by Rabbi Sholom D. Avtzon
Reb Avrohom Zushe Ziskind was a chassidishe and ehrliche Jew, who lived in Newark New Jersey, before the Frierdike Rebbe settled in the USA. In 1938, when the Shadar (emissary of the Rebbe), Reb Mordechai Chefetz came to America, Reb Avrohom bemoaned to him, that he has two daughters of marriageable age and there are no chassidishe and ehrliche bochurim in America; who will they marry? After much thought and discussions, it was decided that the two girls will go to Poland, with Reb Mordechai, and they will rely on the decision of the Frierdiker Rebbe. He will arrange the shidduchim for these two girls, from amongst his students in Tomchei tmimim there.
The Frierdike Rebbe agreed to this, and on Isru chag of (the day after) Shavuos, the older sister married Rabbi Mordechai Mentlik, (who later on became the Rosh Yeshiva in 770) and a week later the younger sister married Rabbi Moshe Pinchos Katz, (who later worked as an administrator in Tomchei Tmimim). A short time later, the two newly wed sisters returned to the states with the necessary documentation, in order to expedite the visas’ for their respective husbands.
Almost a year later, Rabbi Katz received his visa and he left Poland to America on the 19th of Iyar 1939, (a few months before the war broke out), while Rabbi Mentlick received his visa almost five months later, and he left between Rosh Hashanah and Yom Kippur, a few weeks after the war broke out.
Before leaving, Rabbi Mentlick went to the Frierdike Rebbe, to receive his brocha for a safe trip and for whatever else he wanted to ask in this yechidus. During the yechidus, the Frierdike Rebbe asked him, “What are your travelling plans?”
Rabbi Mentlick replied, I am going first to London, England and the following day, I am to go on a boat to America. And Boruch Hashem I have the ticket already.
The Frierdike Rebbe said, “You should see to chazer Chassidus (review a maamar Chassidus in public) in England.
Rabbi Mentlick arrived in London and it was arranged that he will stay overnight in the house of the chossid Reb Yosef Avrohom Kagan. Reb Yosef welcomed him warmly, gave him a nutritious meal and asked him, “What time is the boat supposed to leave tomorrow, and when do you have to board?”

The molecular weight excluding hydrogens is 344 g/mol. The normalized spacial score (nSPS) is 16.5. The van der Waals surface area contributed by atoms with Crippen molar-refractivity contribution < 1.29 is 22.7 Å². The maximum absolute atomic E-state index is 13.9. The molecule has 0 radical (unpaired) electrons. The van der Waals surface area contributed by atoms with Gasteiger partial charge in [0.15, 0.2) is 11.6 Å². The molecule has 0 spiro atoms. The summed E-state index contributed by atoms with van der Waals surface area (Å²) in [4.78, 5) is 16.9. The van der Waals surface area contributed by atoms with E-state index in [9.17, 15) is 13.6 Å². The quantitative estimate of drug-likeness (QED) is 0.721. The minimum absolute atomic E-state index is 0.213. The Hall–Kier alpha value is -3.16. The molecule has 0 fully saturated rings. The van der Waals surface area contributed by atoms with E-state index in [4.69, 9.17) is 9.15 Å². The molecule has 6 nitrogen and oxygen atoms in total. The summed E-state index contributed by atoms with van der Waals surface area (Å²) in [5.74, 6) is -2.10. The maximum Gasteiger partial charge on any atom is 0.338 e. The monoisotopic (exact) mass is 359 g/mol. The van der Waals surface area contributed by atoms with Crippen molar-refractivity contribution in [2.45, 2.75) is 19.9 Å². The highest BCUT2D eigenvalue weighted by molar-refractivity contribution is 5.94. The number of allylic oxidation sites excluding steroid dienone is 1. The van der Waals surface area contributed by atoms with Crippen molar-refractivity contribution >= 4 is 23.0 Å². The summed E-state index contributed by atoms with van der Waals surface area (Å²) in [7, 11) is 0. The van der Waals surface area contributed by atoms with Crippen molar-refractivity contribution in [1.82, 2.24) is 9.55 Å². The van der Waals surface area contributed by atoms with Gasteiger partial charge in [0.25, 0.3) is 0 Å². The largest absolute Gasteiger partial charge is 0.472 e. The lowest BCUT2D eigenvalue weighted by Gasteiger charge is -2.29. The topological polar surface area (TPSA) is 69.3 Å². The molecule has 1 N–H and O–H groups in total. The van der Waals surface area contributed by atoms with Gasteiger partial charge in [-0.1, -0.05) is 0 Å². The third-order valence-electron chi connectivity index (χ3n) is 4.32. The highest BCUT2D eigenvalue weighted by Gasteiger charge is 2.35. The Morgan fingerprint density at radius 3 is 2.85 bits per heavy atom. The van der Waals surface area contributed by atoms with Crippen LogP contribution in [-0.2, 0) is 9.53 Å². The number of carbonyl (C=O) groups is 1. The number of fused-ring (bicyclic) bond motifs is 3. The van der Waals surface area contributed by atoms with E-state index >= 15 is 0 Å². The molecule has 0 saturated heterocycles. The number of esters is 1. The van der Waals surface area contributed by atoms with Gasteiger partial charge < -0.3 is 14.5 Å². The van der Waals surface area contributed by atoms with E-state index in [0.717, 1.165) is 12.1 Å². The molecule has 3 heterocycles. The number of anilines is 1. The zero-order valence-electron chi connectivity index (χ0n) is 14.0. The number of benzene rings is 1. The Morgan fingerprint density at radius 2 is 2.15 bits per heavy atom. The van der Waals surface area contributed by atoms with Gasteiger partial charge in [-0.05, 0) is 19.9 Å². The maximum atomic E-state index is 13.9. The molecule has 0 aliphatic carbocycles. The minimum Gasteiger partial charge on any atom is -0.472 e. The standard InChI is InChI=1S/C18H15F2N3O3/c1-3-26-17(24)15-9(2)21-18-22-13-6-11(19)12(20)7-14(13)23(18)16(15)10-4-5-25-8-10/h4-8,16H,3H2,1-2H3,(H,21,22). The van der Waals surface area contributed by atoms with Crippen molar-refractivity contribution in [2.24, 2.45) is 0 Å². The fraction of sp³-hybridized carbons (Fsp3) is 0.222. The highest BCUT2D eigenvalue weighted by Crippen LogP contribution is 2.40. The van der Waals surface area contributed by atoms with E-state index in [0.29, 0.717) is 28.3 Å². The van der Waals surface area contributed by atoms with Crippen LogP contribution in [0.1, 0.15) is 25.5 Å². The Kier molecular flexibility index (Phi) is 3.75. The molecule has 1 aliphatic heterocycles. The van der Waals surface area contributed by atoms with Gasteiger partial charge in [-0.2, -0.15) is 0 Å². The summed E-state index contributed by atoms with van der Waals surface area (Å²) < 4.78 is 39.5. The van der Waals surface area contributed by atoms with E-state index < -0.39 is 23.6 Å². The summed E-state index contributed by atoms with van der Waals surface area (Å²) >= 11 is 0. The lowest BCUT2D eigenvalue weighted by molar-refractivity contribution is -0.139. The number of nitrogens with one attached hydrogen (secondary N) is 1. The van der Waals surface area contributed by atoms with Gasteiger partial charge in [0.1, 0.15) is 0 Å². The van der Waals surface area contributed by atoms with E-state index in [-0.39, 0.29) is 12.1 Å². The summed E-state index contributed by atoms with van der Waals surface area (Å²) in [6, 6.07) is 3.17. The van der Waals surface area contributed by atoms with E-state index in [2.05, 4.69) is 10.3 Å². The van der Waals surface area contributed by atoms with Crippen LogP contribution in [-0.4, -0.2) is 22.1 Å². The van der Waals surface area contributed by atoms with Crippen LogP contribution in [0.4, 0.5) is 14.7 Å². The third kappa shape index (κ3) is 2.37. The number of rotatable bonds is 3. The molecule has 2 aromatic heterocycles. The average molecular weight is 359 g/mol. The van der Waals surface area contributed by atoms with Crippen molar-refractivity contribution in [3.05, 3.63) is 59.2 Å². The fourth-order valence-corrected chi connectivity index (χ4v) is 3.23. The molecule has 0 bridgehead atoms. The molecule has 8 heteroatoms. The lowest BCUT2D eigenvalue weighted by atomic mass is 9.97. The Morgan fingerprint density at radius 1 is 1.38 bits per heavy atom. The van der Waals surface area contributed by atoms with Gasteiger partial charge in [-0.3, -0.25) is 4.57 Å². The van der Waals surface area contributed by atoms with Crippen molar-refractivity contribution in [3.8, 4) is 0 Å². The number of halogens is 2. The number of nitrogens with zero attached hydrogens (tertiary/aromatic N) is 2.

Rabbi Mentlick replied,” I am not going tomorrow. I will be going on the first boat after Shabbos Shuva.”
Reb Yosef couldn’t believe his ears. “What,” he exclaimed; “there is a war going on and who knows if there will be a boat next week. It is a matter of Pikuach Nefesh (saving your life), and you must go as soon as possible! There is no next week, you are going tomorrow!”
Rabbi Mentlick responded, “Before I left, I had a yechidus with the Rebbe, and the Rebbe instructed me to chazer Chassidus in England, so I will not leave England before I fulfill the horoah (guidance and instruction) that the Rebbe gave me.
If the Rebbe said that, obviously that has to be done, replied Rabbi Kagan. Prepare your thoughts, because this evening, I am going to bring over a minyan of Jews and you will repeat for them the maamar the Rebbe said this Rosh Hashanah. Then you fulfilled the Rebbe’s horoah and you can and must go tomorrow. You realize, it is in middle of a horrific war and one cannot ignore realities of life.
Rabbi Mentlik, although much younger then Rabbi Kagan replied; “The Rebbe instructed me to chazer a maamar. When do chassidim chazer a maamar in public, that is done on Shabbos and Yom Tov, when Jews are not busy, and they can concentrate properly on it. So I will chazer a maamar on Shabbos. A chossid fulfills the Rebbe’s horoah properly, the way the Rebbe would want it.
So, although he did not know if there will be another boat (as some rumored that the next days’ boat may be the last one to make the voyage) and if there is another one, no one can say for sure, when will it sail, nevertheless, Rabbi Mentlick remained in London for Shabbos and reviewed the maamar in various shuls. Friday night he spoke in one shul, Shabbos day in a second one and in the afternoon between Mincha and Maariv in a third one. After Shabbos he boarded the next boat and arrived in America in middle of Sukkos.
When he arrived, obviously there was tremendous joy from his wife and the entire family, but he noticed, it was way more than usual and more emotional than the way the other passengers were being greeted. Only then did he find out that the boat he originally was supposed to sail on was bombed by the enemy, yimach shemam, and there were no survivors from it. His family had feared that he was on that boat!
He immediately realized, “Only because he determinedly fulfilled the Rebbe’s Horoah in its best way was he saved.”
So as this week is Shabbos Mevorchim Tammuz, and we all prepare ourselves for Gimmel Tammuz; let us firmly resolve, not only to follow the Rebbe’s guidance, but to do so meticulously, in the best way and manner possible: The way the Rebbe would want it.
This weeks’ story is in memory of my dear brother-in-law HaRav HaChossid Menachem Meir ben HaRav Chaim Moshe Yehudah HaCohen Blau, who exemplified and personified this concept of fulfilling the Rebbe’s Horaos in a way and manner that the Rebbe would have a nachas ruach. His first yarhzeit was this Thursday, the 21st of Sivan.
Rabbi Avtzon is a veteran mechanech and author of numerous books. He is available to farbreng in your community and can be reached at email@example.com.
Update from Rabbi Avtzon:
Dear Readers, it was brought to my attention via email on erev Shabbos (which is the preferred way to communicate to me directly) that Rabbi Mentlick’s father in law was Reb Dovid Stockhammer.
Reb Avrohom Zushe Ziskind was Reb Dovid’s oldest son-in-law.
Thank you for clarifying it.